President Obama rose to power as the country’s first African-American president with a message of hope and boundless optimism for the future.
“If there is anyone out there who still doubts that America is a place where all things are possible…who still questions the power of our democracy, tonight is your answer,” he told crowds in Chicago in 2008 after winning the election.
In all the years since he never wavered from his mission to help foster in America what he once called the “renewal of morality”.
Unlike Richard Nixon, Bill Clinton and so many others before him, this is a president unblemished by scandal.
The president acted presidential even behind closed doors: even his closest aides fail to recall moments when Mr. Obama gave way to roiling anger. Emotions have rarely muddled the academic rigor of his mind.
White House staffers have nicknamed him the ‘Colombo president’, after the famous television detective who always catches the killer with his questions.
So inquisitive is Mr. Obama, one senior aide said, that he has changed the traditional length of memos written for a sitting president. “A science brief was placed on his desk. It had been kept to two pages as is usual,” the aide said. “It came back the next day with three words written by the president in the top right-hand corner: ‘where’s the rest?'”
It is because of this that his speech on Tuesday night was all the more remarkable: after eight years of preaching change and hope, President Obama ended his leadership with an urgent and fearful warning about the state of American democracy.
It was a thinly veiled slight to the divisive rhetoric of Donald Trump’s election campaign, which included attacks on Muslims, the disabled, women, and immigrants.
“If we don’t create the opportunity for all people, the disaffection, and division that has stalled our progress will only sharpen in years to come,” President Obama said.
Mr. Obama has been criticized by African American communities for failing to address race issues in the country during his time in office.
But in these final moments, he warned of racism as a poison to democracy. He called on African Americans and other minorities to tie their “own struggles for justice” to the challenges that a lot of people in this country face – including the middle-aged white man who “may seem like he’s got all the advantages, but who’s seen his world upended by economic, cultural, and technological change”.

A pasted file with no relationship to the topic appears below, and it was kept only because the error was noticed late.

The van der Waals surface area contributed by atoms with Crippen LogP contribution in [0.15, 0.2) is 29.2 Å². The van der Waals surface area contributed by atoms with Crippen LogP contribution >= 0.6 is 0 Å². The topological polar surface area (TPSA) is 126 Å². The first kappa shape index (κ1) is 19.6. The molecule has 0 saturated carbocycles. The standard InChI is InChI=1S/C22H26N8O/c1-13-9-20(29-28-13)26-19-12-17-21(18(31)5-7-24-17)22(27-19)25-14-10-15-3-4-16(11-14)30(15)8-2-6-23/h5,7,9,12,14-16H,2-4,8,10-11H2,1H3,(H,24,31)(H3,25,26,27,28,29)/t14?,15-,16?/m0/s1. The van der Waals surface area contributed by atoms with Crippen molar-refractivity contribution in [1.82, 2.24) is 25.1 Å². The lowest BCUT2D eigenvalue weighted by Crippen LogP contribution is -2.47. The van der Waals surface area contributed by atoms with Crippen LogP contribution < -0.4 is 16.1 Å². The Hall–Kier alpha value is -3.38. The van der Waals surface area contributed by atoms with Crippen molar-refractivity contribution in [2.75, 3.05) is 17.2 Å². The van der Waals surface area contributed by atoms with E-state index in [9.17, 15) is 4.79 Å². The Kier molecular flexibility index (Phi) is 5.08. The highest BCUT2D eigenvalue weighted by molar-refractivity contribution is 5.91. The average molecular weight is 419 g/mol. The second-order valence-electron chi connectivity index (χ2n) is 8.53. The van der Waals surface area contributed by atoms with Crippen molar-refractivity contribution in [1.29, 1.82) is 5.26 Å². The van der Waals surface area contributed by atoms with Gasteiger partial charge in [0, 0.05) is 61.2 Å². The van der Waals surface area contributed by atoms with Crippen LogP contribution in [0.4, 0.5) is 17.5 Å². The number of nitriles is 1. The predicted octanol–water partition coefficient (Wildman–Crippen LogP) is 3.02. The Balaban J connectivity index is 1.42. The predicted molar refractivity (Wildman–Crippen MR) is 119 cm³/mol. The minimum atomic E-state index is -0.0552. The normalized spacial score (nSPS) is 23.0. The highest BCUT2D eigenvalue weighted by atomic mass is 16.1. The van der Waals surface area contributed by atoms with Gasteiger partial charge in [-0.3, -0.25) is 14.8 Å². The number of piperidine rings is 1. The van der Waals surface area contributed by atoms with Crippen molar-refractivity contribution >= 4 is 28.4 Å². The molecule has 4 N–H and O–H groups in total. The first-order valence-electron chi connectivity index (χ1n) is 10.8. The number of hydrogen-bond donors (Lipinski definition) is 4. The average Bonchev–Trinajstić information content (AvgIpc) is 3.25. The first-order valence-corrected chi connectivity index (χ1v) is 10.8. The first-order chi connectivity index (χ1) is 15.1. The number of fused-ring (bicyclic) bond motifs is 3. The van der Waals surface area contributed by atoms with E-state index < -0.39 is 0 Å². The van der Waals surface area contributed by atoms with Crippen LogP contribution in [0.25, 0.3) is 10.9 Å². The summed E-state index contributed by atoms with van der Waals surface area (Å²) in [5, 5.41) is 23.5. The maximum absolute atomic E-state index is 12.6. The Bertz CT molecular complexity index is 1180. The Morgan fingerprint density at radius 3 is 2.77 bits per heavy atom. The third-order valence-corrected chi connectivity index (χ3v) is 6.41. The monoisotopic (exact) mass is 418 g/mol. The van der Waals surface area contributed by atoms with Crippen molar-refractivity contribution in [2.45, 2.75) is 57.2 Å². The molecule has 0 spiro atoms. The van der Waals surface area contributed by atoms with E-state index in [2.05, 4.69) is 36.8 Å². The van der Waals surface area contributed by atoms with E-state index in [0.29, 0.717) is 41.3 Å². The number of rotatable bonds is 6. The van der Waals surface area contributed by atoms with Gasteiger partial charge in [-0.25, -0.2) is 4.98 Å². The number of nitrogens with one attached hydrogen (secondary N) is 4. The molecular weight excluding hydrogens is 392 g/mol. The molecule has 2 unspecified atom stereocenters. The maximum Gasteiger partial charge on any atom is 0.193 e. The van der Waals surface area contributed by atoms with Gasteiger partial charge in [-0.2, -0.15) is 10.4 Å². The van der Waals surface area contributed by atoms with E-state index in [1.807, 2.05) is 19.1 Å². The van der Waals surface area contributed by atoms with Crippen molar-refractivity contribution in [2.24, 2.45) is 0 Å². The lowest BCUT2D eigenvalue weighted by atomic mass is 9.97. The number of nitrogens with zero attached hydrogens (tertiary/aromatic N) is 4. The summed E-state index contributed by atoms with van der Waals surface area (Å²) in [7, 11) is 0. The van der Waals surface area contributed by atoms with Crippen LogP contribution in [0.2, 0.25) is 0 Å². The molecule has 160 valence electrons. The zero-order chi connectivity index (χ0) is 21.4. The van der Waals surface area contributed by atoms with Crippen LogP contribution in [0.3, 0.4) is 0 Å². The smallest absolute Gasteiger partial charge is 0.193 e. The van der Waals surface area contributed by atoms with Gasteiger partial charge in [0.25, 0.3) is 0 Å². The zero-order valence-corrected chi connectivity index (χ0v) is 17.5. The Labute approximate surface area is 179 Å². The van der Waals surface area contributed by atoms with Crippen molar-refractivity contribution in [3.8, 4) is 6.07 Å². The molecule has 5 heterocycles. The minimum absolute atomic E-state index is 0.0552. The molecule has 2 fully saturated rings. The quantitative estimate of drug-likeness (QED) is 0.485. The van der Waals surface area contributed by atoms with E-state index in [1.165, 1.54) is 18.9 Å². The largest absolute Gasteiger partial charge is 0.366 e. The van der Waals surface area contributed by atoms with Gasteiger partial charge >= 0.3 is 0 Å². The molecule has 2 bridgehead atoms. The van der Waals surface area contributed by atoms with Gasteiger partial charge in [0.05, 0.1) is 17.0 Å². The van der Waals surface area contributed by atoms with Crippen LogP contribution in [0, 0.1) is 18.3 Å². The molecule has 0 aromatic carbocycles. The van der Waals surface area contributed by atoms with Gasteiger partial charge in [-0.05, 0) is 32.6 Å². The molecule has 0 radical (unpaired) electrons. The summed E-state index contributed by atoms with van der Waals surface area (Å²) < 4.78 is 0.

And he called on white Americans to acknowledge that “the effects of slavery and Jim Crow didn’t suddenly vanish in the ‘60s”.
Mr. Obama made only passing reference to the next president. When he noted he would soon be replaced by the Republican, his crowd began to boo.
“No, no, no, no, no,” Obama said. One of the nation’s great strengths, he said, “is the peaceful transfer of power from one president to the next.”
President Obama may have done all he could to help the peaceful transition of power to the president-elect, but he became emotional as he prepared to pass the baton of the country he loved to a man whom he does not trust.
He became urgent, a tear in his eye, as he talked about needing to “guard against a weakening of the values that make us who we are”.
Brushing away tears with a handkerchief, President Obama paid tribute to the sacrifices made by his wife – and by his daughters, who were young girls when they entered the big white home on Pennsylvania Avenue and leave as young women.
He praised the first lady Michelle Obama for taking on her role “with grace and grit and style and good humor” and for making the White House “a place that belongs to everybody.”
As he prepared to step away from the stage one final time he seemed to be passing on the stewardship of America not to Mr. Trump, but to the nation’s people.
In a tweet, President Obama said thanks to Americans for standing by him for the past eight years; reiterating those words of hope, “Yes We Can, Yes We Did, Yes We Can, Thank You” after he finished his speech.
— The White House (@WhiteHouse) January 11, 2017
Shortly after he concluded his farewell speech, he tweeted, “Thank you for everything. My last ask is same as my first. I’m asking you to believe – not in my ability to create change, but in yours”
Thank you for everything. My last ask is the same as my first. I'm asking you to believe—not in my ability to create change, but in yours.
— President Obama (@POTUS) January 11, 2017
Americans will miss a popular but politically humble President Obama. It’s 10 days left before Trump’s inauguration and Americans are going to witness a Transition from Democrat leadership to Republican. Many are still scared what they are going to see from the incoming President of the United States.
More to follow.